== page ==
Nightcrawler was a truly brilliant character to bring into the sequel of the film. Nightcrawler (Kurt Wagner) has always been one of favorite X-Men characters, perhaps even more than Wolverine...but that's up for debate. Teleportation has GOT to be one of the coolest and most interesting ideas for a mutant ability! I was incredibly stoked to see him brought to life on the big screen, Bryan Singer and Alan Cumming did a FANTASTIC job! Next to Wolverine, Colossus has also got to be one of my favorite characters. I can't even begin to express how happy I was to see him in the film...although not NEARLY enough was done with him when there was so much potential for his abilities in the film. Oh well, there's always X-Men 3 right? The other two new characters, Pyro (John Allerdyce) and Lady Deathstrike (Yuriko Oyama) were very well done as well, although not much of their character histories were explained...which is ok, there is only so much time in a film. The rest of the characters already had a firm basis from the previous film and were all executed extremely well in this sequel, my hat is off to Mr. Bryan Singer, "Keep up the good work!"
The entire cast was absolutely perfect for the film. Ian McKellan, Patrick Stewart, Hugh Jackman, Halle Berry, Famke Janssen, James Marsden, Rebecca Romijn-Stamos, Brian Cox, Alan Cumming, Bruce Davison, Anna Paquin, Kelly Hu, Aaron Stanford, Shawn Ashmore, and Daniel Cudmore all did incredible jobs with their roles and should be proud of their work, truly fantastic.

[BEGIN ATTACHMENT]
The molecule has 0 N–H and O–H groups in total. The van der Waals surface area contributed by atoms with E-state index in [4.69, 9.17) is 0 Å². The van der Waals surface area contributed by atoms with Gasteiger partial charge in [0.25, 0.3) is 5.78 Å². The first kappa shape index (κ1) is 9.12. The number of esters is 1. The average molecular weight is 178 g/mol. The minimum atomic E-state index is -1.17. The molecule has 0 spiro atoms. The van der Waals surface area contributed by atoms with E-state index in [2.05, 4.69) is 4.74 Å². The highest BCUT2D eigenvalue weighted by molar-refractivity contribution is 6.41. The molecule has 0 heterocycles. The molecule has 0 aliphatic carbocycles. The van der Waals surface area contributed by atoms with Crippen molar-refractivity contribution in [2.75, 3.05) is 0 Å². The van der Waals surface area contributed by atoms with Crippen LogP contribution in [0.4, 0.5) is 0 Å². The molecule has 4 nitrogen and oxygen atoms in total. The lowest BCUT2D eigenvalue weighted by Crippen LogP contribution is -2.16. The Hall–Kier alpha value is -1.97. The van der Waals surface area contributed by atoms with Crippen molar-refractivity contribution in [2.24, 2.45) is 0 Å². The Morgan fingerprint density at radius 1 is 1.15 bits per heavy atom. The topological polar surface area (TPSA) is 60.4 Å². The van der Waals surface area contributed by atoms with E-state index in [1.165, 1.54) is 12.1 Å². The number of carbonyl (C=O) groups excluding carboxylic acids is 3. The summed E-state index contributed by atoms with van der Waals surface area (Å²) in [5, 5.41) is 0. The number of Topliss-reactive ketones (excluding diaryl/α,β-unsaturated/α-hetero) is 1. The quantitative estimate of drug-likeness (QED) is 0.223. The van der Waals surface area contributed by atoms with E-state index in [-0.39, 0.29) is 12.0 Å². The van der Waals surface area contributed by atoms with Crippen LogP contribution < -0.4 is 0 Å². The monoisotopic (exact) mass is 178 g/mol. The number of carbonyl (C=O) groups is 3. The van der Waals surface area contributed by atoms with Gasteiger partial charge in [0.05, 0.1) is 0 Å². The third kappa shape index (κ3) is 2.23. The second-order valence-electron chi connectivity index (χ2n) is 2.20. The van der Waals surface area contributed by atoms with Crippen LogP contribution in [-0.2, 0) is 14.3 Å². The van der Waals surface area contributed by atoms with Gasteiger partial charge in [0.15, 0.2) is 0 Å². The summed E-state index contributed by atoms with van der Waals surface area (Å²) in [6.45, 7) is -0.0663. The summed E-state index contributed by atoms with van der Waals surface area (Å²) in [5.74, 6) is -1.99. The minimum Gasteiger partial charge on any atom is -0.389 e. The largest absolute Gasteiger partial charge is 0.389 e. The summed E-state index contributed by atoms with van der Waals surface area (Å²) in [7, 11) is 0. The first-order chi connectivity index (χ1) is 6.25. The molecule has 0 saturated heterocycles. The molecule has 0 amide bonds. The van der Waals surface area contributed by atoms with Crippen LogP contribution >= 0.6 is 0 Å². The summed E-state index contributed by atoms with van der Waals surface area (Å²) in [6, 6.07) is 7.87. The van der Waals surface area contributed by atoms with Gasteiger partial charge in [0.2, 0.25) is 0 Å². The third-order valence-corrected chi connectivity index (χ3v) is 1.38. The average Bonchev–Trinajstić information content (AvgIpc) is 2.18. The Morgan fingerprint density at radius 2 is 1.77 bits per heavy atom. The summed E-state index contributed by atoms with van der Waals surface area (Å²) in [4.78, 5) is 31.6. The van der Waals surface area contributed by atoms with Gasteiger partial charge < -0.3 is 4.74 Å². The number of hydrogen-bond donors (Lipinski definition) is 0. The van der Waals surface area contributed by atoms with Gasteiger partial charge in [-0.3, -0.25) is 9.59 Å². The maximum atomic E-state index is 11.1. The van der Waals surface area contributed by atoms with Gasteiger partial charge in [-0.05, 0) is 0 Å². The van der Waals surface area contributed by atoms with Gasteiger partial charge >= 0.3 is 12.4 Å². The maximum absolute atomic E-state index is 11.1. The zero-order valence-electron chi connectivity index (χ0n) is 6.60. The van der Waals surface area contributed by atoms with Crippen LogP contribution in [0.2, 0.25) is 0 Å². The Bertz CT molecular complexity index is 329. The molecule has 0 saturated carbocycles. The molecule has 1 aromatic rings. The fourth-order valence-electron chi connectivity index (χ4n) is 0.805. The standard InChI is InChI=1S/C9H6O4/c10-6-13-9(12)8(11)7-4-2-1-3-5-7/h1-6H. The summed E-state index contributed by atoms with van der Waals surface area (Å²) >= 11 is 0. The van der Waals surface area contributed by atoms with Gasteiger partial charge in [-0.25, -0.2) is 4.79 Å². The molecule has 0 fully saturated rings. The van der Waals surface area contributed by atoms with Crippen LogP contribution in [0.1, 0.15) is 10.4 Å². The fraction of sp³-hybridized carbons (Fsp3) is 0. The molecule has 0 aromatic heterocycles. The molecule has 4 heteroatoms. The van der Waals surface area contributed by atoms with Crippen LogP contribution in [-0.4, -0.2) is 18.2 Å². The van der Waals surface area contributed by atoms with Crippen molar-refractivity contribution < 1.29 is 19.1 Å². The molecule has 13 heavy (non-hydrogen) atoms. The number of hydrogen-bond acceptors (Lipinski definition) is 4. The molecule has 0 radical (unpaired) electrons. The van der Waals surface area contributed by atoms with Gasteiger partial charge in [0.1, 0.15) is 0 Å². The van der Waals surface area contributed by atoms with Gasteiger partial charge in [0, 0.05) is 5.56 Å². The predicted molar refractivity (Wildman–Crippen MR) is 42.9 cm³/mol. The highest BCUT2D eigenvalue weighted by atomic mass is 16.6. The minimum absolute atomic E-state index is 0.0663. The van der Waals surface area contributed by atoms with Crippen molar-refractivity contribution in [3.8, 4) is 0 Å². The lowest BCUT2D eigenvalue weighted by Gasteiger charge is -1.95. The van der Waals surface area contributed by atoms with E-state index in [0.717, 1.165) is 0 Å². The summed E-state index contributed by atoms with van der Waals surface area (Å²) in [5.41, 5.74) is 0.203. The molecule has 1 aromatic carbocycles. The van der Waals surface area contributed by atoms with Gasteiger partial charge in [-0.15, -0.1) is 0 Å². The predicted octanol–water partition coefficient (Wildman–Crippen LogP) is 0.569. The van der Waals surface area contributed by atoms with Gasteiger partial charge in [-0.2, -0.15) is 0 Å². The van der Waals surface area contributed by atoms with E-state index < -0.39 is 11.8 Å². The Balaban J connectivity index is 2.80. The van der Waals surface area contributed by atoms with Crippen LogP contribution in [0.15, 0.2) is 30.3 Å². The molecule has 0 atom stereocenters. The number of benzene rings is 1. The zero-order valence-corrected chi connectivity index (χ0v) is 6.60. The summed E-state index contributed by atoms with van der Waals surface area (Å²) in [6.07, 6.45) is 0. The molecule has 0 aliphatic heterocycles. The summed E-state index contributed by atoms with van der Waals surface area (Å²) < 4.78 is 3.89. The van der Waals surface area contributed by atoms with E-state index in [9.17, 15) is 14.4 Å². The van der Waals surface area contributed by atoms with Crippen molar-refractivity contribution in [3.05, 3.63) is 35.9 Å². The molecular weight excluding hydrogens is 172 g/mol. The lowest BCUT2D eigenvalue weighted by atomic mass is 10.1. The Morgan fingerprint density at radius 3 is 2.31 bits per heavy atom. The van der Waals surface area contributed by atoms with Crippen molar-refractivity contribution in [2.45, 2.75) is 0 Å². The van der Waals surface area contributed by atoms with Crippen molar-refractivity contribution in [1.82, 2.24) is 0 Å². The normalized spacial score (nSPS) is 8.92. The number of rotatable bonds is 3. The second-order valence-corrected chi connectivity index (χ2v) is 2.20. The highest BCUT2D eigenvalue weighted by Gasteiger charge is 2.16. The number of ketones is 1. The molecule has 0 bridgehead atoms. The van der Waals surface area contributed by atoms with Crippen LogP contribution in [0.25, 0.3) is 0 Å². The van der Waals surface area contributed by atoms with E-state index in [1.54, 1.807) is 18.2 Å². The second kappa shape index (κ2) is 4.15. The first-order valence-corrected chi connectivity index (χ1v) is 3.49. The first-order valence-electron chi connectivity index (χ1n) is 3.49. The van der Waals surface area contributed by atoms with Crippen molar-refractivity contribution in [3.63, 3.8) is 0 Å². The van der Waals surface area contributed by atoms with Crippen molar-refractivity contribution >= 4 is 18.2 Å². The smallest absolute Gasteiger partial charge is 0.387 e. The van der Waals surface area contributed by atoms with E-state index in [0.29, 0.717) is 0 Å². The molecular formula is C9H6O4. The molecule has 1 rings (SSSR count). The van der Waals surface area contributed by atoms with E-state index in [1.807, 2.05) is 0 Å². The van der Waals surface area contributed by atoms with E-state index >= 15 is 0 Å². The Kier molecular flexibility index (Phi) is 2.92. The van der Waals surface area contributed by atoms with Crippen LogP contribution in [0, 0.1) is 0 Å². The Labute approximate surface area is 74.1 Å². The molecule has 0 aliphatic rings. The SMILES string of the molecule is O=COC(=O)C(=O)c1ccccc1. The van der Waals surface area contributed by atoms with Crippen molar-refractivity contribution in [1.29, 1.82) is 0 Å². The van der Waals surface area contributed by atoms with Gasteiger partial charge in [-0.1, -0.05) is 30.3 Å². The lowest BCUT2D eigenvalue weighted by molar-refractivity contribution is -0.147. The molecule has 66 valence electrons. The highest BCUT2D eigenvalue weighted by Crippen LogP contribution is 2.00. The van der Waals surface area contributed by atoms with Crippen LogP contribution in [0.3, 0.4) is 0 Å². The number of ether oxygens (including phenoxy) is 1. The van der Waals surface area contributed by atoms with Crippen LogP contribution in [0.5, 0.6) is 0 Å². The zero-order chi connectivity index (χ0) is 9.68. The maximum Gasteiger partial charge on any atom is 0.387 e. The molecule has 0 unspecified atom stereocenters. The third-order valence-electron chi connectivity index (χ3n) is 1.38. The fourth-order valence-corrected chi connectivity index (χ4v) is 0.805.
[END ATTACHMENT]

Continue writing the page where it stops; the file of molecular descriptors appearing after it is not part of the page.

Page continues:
The story in this sequel is great. I love the idea of the good and the bad having an equal threat and being forced to work together in order to save them all. The chemistry and the relationship between Erik Lehnsherr (Magneto) and Professor Charles Xavier is so bizarre and interesting...and very thought provoking. There are so many interesting and well done relationships between characters in the film: Logan (Wolverine) - Scott Summers (Cyclops), Rogue - Bobby Drake (Iceman), Jean Grey - Scott Summers (Cyclops) and Jean Grey - Logan (Wolverine) to name a few. I love just watching them all interact with each other.
What it all boils down to is this, if you liked the first film, then you should definitely like this film. I'm not sure I could say I liked X2 better than the original, but I'd definitely feel comfortable saying it was just as good...and better in certain aspects (but not as a whole).
I would definitely recommend seeing this film in the theater or at least rent it when it's released, it's well worth your time. This film isn't all about super-heroes, action and fantasy, there is a lot more to it than just that and I hope you can see and appreciate that. I do hope that you enjoy the film as much as I do and thank you for reading my review, be sure to read my review for the first "X-Men".
P.S. They better start crackin' on a X3 right away!
Also..here's some interesting trivia for ya. In the scene where Mystique is finding out where Magneto is being held she is scrolling through a bunch of names, the name above Lensherr, Erik (Magneto) is LeBeau, Remy...aka "Gambit"...nice little touch there, I didn't get a look at the other names there, but there might be more allusions there. Another cool thing is in the scene where the security guard is in the bar, there is a TV on in the background with a guy named Hank McCoy talking...Hank McCoy later becomes known as "Beast". Pretty cool huh...